The issue could possibly affect users editing video, or those whose computer use requires sequential reading and writing. Users are also disputing where the sound is coming from within the computer with each user suggesting the sound comes from opposite sides of the computer, thereby making the rumor all the more uncertain.
The problem seems to only affect users with 7200RPM drives as users with 5400RPM drives are not reporting any similar problems.
Apple has yet to acknowledge any factory defects and has not made any comment regarding the sound and performance issues.
Apple’s recently-released 13″ MacBook Pro notebook looks to be off to a good start, albeit the company may be having difficulty keeping some of the model stocked as it enters the back-to-school shopping season.
According to AppleInsider, Piper Jaffray analyst Gene Munster pointed out that the Apple online store is currently reflecting lead times of 7 to 10 business days for the faster of the two 13″ MacBook Pros. He notes this is the most extensive delay affecting the company’s 13″ notebook models ever.
Munster, which regularly tracks and records lead times for products on the Mac maker’s online store, said he had to look back more than two years into his records to find similar delays, and even then they spanned just 5 to 7 business days.
With the entry-level 15″ MacBook Pro using the same 2.53GHz Core 2 Duo chip also reflecting such delays, Munster put in a call to 10 Apple retail stores and found that 7 of them were short at least one of the 13″ models, but not always the speedier model.
“We see this as a sign that demand is outpacing the company’s build expectations, and it may take several weeks to reach a supply demand equilibrium,” he told clients.
Shortages of Apple’s mainstream notebook offerings comes just weeks after the company kicked off its back-to-school promotion offering students a free iPod touch with each Mac purchase and then rebranded its 13″ unibody MacBooks as more premium offerings under the MacBook Pro moniker.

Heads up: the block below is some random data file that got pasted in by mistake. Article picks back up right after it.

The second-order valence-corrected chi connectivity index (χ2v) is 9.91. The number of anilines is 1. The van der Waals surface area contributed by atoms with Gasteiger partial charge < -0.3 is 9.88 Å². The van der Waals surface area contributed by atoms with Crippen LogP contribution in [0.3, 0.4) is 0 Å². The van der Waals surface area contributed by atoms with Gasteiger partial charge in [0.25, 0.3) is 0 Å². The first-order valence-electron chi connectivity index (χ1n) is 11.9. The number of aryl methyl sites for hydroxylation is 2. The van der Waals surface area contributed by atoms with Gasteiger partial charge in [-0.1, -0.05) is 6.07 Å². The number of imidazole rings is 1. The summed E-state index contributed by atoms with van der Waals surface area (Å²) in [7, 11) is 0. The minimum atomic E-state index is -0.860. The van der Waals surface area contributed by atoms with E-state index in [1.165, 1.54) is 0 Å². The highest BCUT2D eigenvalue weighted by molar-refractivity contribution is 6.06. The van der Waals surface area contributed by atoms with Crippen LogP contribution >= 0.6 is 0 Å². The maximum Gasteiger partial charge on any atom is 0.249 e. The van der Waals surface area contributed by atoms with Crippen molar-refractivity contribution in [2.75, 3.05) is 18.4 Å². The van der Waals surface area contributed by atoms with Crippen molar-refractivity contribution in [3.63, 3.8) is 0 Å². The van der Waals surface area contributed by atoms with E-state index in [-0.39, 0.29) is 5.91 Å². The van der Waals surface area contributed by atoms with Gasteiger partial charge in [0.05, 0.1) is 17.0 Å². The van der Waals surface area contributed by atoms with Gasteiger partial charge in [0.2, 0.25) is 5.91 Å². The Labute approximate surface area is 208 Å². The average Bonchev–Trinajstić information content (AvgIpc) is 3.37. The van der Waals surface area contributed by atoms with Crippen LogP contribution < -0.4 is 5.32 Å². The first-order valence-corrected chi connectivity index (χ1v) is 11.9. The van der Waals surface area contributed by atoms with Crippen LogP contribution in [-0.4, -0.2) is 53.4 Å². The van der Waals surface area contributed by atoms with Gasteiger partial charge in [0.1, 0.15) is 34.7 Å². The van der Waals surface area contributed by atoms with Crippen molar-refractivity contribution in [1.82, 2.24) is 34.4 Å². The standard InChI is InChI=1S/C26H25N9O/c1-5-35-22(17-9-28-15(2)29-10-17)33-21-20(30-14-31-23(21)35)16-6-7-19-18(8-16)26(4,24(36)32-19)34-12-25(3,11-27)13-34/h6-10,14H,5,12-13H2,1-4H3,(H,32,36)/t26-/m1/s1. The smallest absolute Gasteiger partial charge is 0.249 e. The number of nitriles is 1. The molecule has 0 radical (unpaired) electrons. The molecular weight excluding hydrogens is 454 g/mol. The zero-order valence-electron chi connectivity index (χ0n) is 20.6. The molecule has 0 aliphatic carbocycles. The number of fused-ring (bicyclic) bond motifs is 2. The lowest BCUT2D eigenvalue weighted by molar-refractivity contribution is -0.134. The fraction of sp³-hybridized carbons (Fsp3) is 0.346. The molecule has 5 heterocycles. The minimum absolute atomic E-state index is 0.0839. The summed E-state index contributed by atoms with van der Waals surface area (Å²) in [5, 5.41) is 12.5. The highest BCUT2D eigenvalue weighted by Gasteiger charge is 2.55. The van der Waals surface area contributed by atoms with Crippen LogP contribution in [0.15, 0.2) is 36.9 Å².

For Macs, the Piper Jaffray analyst said he’s increasingly confident Apple will report sales of 2.2 million systems for the June quarter when it announces results a bit later this month. That compares to the nearly 2.5 million Macs the company sold during the same quarter one year ago.
Apple released its MacBook Pro EFI Firmware Update 1.7 patch on Tuesday, a 3.4 megabyte download which addresses an issue reported by a small number of customers using drives based on the SATA 3Gbps specification with the June 2009 MacBook Pro. While this update allows drives to use transfer rates greater than 1.5Gbps, Apple has not qualified or offered these drives for Mac notebooks and their use is unsupported.
The update is also available via Mac OS X’s Software Update feature and requires Mac OS X 10.5.7 or later to install and run.
In spite of Apple’s introduction of the 13″ unibody MacBook Pro notebook at WWDC last week, it may have opted for a slower standard. According to Engadget, the new MacBook Pro notebooks that ship with conventional hard disks may only have a 1.5GBps SATA enabled, while SSD configs are apparently getting the full 3.0GBps SATA II experience that used to be standard.
Albeit most people this won’t make too much difference since traditional hard drives can’t move data that fast, but it’s something to keep in mind if you’re hoping to buy an hard drive unit and swap in a speedier SSD, since your max performance will be bottlenecked.